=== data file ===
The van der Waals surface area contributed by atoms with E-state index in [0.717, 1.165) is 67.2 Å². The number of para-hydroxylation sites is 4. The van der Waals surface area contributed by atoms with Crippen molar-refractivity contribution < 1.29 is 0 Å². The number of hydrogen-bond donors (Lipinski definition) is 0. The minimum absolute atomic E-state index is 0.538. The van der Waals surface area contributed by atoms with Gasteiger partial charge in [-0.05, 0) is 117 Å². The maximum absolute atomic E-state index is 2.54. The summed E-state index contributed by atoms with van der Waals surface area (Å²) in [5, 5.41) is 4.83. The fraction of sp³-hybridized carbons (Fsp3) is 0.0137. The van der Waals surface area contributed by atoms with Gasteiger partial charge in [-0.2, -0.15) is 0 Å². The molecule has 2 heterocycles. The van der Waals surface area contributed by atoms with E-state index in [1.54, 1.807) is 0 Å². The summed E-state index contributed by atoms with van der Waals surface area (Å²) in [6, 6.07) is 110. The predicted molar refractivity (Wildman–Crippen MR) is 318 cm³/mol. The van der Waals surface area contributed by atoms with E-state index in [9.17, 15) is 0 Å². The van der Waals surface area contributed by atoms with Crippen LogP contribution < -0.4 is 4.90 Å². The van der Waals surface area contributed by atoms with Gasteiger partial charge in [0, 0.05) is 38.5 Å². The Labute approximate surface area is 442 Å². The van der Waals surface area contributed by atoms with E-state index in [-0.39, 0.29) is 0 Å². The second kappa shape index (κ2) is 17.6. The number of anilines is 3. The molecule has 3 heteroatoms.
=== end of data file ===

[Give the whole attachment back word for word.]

The van der Waals surface area contributed by atoms with E-state index in [0.717, 1.165) is 67.2 Å². The number of para-hydroxylation sites is 4. The van der Waals surface area contributed by atoms with Crippen molar-refractivity contribution < 1.29 is 0 Å². The number of hydrogen-bond donors (Lipinski definition) is 0. The minimum absolute atomic E-state index is 0.538. The van der Waals surface area contributed by atoms with Gasteiger partial charge in [-0.05, 0) is 117 Å². The maximum absolute atomic E-state index is 2.54. The summed E-state index contributed by atoms with van der Waals surface area (Å²) in [5, 5.41) is 4.83. The fraction of sp³-hybridized carbons (Fsp3) is 0.0137. The van der Waals surface area contributed by atoms with Gasteiger partial charge in [-0.2, -0.15) is 0 Å². The molecule has 2 heterocycles. The van der Waals surface area contributed by atoms with E-state index in [1.54, 1.807) is 0 Å². The summed E-state index contributed by atoms with van der Waals surface area (Å²) in [6, 6.07) is 110. The predicted molar refractivity (Wildman–Crippen MR) is 318 cm³/mol. The van der Waals surface area contributed by atoms with E-state index in [9.17, 15) is 0 Å². The van der Waals surface area contributed by atoms with Crippen LogP contribution < -0.4 is 4.90 Å². The van der Waals surface area contributed by atoms with Gasteiger partial charge in [0, 0.05) is 38.5 Å². The Labute approximate surface area is 442 Å². The van der Waals surface area contributed by atoms with E-state index in [-0.39, 0.29) is 0 Å². The second kappa shape index (κ2) is 17.6. The number of anilines is 3. The molecule has 3 heteroatoms.